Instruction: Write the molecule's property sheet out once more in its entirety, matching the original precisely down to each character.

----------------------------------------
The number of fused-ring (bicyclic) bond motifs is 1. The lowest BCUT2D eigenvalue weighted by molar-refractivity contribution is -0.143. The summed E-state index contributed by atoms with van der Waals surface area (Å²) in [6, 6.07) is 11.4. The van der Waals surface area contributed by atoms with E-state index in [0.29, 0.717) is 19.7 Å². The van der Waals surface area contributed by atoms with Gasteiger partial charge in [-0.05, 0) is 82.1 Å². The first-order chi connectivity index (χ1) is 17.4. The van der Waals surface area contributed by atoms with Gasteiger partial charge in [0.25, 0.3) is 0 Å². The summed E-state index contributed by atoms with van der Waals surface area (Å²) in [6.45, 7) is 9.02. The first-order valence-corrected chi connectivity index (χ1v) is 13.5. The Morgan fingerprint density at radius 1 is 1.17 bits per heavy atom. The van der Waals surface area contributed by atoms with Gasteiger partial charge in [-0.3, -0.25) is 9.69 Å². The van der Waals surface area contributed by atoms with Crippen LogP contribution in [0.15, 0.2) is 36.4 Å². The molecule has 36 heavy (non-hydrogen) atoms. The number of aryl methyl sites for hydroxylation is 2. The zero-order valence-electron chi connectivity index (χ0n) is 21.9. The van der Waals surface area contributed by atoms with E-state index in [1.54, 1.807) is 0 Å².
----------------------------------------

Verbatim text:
The number of fused-ring (bicyclic) bond motifs is 1. The lowest BCUT2D eigenvalue weighted by molar-refractivity contribution is -0.143. The summed E-state index contributed by atoms with van der Waals surface area (Å²) in [6, 6.07) is 11.4. The van der Waals surface area contributed by atoms with E-state index in [0.29, 0.717) is 19.7 Å². The van der Waals surface area contributed by atoms with Gasteiger partial charge in [-0.05, 0) is 82.1 Å². The first-order chi connectivity index (χ1) is 17.4. The van der Waals surface area contributed by atoms with Gasteiger partial charge in [0.25, 0.3) is 0 Å². The summed E-state index contributed by atoms with van der Waals surface area (Å²) in [6.45, 7) is 9.02. The first-order valence-corrected chi connectivity index (χ1v) is 13.5. The Morgan fingerprint density at radius 1 is 1.17 bits per heavy atom. The van der Waals surface area contributed by atoms with Gasteiger partial charge in [-0.3, -0.25) is 9.69 Å². The van der Waals surface area contributed by atoms with Crippen LogP contribution in [0.15, 0.2) is 36.4 Å². The molecule has 36 heavy (non-hydrogen) atoms. The number of aryl methyl sites for hydroxylation is 2. The zero-order valence-electron chi connectivity index (χ0n) is 21.9. The van der Waals surface area contributed by atoms with E-state index in [1.54, 1.807) is 0 Å².